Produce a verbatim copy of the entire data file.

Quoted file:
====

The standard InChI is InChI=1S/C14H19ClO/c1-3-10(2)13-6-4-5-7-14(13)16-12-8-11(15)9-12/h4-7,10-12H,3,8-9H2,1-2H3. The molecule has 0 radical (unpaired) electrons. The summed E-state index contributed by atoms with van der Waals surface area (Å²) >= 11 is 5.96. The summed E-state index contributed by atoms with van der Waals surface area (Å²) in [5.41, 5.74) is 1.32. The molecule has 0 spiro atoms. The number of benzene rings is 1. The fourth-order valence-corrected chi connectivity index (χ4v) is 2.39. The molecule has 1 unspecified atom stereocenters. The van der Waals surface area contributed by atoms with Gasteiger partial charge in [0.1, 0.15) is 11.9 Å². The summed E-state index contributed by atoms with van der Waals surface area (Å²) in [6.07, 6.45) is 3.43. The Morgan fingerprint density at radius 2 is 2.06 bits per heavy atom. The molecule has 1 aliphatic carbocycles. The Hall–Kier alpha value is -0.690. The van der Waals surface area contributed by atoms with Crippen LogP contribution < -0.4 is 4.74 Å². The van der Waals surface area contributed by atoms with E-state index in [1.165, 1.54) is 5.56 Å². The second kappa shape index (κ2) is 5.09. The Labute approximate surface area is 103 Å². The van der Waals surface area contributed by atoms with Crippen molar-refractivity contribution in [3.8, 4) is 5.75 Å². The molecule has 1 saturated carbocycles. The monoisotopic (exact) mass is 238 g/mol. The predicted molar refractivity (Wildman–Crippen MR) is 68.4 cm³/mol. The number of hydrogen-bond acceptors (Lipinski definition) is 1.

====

The standard InChI is InChI=1S/C14H19ClO/c1-3-10(2)13-6-4-5-7-14(13)16-12-8-11(15)9-12/h4-7,10-12H,3,8-9H2,1-2H3. The molecule has 0 radical (unpaired) electrons. The summed E-state index contributed by atoms with van der Waals surface area (Å²) >= 11 is 5.96. The summed E-state index contributed by atoms with van der Waals surface area (Å²) in [5.41, 5.74) is 1.32. The molecule has 0 spiro atoms. The number of benzene rings is 1. The fourth-order valence-corrected chi connectivity index (χ4v) is 2.39. The molecule has 1 unspecified atom stereocenters. The van der Waals surface area contributed by atoms with Gasteiger partial charge in [0.1, 0.15) is 11.9 Å². The summed E-state index contributed by atoms with van der Waals surface area (Å²) in [6.07, 6.45) is 3.43. The Morgan fingerprint density at radius 2 is 2.06 bits per heavy atom. The molecule has 1 aliphatic carbocycles. The Hall–Kier alpha value is -0.690. The van der Waals surface area contributed by atoms with Crippen LogP contribution < -0.4 is 4.74 Å². The van der Waals surface area contributed by atoms with E-state index in [1.165, 1.54) is 5.56 Å². The second kappa shape index (κ2) is 5.09. The Labute approximate surface area is 103 Å². The van der Waals surface area contributed by atoms with Crippen molar-refractivity contribution in [3.8, 4) is 5.75 Å². The molecule has 1 saturated carbocycles. The monoisotopic (exact) mass is 238 g/mol. The predicted molar refractivity (Wildman–Crippen MR) is 68.4 cm³/mol. The number of hydrogen-bond acceptors (Lipinski definition) is 1.